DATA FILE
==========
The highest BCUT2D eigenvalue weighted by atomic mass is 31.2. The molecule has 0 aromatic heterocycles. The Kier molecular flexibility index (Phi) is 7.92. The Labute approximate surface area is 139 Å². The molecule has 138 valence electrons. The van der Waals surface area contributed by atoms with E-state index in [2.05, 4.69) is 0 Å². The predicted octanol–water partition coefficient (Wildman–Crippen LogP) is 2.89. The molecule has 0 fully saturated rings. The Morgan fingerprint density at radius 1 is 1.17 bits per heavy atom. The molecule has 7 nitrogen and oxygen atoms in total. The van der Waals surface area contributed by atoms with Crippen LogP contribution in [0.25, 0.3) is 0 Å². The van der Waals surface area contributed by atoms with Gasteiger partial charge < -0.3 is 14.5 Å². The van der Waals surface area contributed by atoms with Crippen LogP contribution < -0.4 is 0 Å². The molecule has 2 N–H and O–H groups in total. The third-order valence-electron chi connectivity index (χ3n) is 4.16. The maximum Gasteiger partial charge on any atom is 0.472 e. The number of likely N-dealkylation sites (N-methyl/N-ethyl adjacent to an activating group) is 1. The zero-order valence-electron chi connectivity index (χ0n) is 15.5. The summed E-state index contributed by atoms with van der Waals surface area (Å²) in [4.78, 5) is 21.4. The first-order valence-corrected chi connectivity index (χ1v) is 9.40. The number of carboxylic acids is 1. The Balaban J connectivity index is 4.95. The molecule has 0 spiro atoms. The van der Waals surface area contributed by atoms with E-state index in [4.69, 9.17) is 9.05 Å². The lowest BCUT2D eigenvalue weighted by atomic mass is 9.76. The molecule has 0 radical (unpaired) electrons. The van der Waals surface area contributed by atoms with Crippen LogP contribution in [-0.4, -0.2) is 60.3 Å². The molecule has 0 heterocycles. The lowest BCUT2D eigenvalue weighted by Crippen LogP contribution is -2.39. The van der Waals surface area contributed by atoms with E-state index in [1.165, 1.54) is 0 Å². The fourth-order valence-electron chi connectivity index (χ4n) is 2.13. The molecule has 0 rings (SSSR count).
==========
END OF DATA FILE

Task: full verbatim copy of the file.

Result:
The highest BCUT2D eigenvalue weighted by atomic mass is 31.2. The molecule has 0 aromatic heterocycles. The Kier molecular flexibility index (Phi) is 7.92. The Labute approximate surface area is 139 Å². The molecule has 138 valence electrons. The van der Waals surface area contributed by atoms with E-state index in [2.05, 4.69) is 0 Å². The predicted octanol–water partition coefficient (Wildman–Crippen LogP) is 2.89. The molecule has 0 fully saturated rings. The Morgan fingerprint density at radius 1 is 1.17 bits per heavy atom. The molecule has 7 nitrogen and oxygen atoms in total. The van der Waals surface area contributed by atoms with Crippen LogP contribution in [0.25, 0.3) is 0 Å². The van der Waals surface area contributed by atoms with Gasteiger partial charge < -0.3 is 14.5 Å². The van der Waals surface area contributed by atoms with Crippen LogP contribution < -0.4 is 0 Å². The molecule has 2 N–H and O–H groups in total. The third-order valence-electron chi connectivity index (χ3n) is 4.16. The maximum Gasteiger partial charge on any atom is 0.472 e. The number of likely N-dealkylation sites (N-methyl/N-ethyl adjacent to an activating group) is 1. The zero-order valence-electron chi connectivity index (χ0n) is 15.5. The summed E-state index contributed by atoms with van der Waals surface area (Å²) in [4.78, 5) is 21.4. The first-order valence-corrected chi connectivity index (χ1v) is 9.40. The number of carboxylic acids is 1. The Balaban J connectivity index is 4.95. The molecule has 0 spiro atoms. The van der Waals surface area contributed by atoms with E-state index in [4.69, 9.17) is 9.05 Å². The lowest BCUT2D eigenvalue weighted by atomic mass is 9.76. The molecule has 0 radical (unpaired) electrons. The van der Waals surface area contributed by atoms with Crippen LogP contribution in [-0.4, -0.2) is 60.3 Å². The molecule has 0 heterocycles. The lowest BCUT2D eigenvalue weighted by Crippen LogP contribution is -2.39. The van der Waals surface area contributed by atoms with E-state index in [1.165, 1.54) is 0 Å². The fourth-order valence-electron chi connectivity index (χ4n) is 2.13. The molecule has 0 rings (SSSR count).